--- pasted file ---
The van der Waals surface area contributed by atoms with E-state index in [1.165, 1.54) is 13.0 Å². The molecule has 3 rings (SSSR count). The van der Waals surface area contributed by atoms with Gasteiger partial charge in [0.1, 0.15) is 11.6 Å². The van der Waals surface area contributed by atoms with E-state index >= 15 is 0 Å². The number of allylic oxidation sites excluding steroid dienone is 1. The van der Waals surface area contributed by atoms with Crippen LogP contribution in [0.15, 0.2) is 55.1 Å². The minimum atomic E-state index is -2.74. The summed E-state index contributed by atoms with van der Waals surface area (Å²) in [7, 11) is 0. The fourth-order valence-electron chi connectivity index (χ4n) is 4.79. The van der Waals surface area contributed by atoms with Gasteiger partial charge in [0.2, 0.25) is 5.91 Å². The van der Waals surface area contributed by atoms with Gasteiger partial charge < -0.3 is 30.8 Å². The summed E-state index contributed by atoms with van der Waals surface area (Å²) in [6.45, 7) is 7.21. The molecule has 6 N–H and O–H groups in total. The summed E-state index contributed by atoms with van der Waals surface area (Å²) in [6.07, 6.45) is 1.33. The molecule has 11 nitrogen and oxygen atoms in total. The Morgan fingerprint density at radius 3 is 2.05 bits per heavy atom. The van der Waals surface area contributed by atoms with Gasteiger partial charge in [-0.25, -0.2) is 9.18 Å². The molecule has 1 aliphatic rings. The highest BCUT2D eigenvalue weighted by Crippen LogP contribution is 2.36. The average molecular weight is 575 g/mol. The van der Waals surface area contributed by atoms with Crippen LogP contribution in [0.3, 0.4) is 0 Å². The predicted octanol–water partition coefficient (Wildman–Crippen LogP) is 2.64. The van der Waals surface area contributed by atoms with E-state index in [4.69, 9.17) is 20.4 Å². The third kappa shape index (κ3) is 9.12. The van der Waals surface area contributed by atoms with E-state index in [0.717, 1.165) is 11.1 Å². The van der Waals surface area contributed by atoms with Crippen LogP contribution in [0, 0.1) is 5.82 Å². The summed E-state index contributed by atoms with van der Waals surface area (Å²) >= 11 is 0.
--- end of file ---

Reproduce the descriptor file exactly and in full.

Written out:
The van der Waals surface area contributed by atoms with E-state index in [1.165, 1.54) is 13.0 Å². The molecule has 3 rings (SSSR count). The van der Waals surface area contributed by atoms with Gasteiger partial charge in [0.1, 0.15) is 11.6 Å². The van der Waals surface area contributed by atoms with E-state index >= 15 is 0 Å². The number of allylic oxidation sites excluding steroid dienone is 1. The van der Waals surface area contributed by atoms with Crippen LogP contribution in [0.15, 0.2) is 55.1 Å². The minimum atomic E-state index is -2.74. The summed E-state index contributed by atoms with van der Waals surface area (Å²) in [7, 11) is 0. The fourth-order valence-electron chi connectivity index (χ4n) is 4.79. The van der Waals surface area contributed by atoms with Gasteiger partial charge in [0.2, 0.25) is 5.91 Å². The van der Waals surface area contributed by atoms with Gasteiger partial charge < -0.3 is 30.8 Å². The summed E-state index contributed by atoms with van der Waals surface area (Å²) in [6.45, 7) is 7.21. The molecule has 6 N–H and O–H groups in total. The summed E-state index contributed by atoms with van der Waals surface area (Å²) in [6.07, 6.45) is 1.33. The molecule has 11 nitrogen and oxygen atoms in total. The Morgan fingerprint density at radius 3 is 2.05 bits per heavy atom. The van der Waals surface area contributed by atoms with Gasteiger partial charge in [-0.25, -0.2) is 9.18 Å². The molecule has 1 aliphatic rings. The highest BCUT2D eigenvalue weighted by Crippen LogP contribution is 2.36. The average molecular weight is 575 g/mol. The van der Waals surface area contributed by atoms with Crippen LogP contribution in [0.3, 0.4) is 0 Å². The predicted octanol–water partition coefficient (Wildman–Crippen LogP) is 2.64. The van der Waals surface area contributed by atoms with E-state index in [4.69, 9.17) is 20.4 Å². The third kappa shape index (κ3) is 9.12. The van der Waals surface area contributed by atoms with E-state index in [0.717, 1.165) is 11.1 Å². The van der Waals surface area contributed by atoms with Crippen LogP contribution in [0, 0.1) is 5.82 Å². The summed E-state index contributed by atoms with van der Waals surface area (Å²) >= 11 is 0.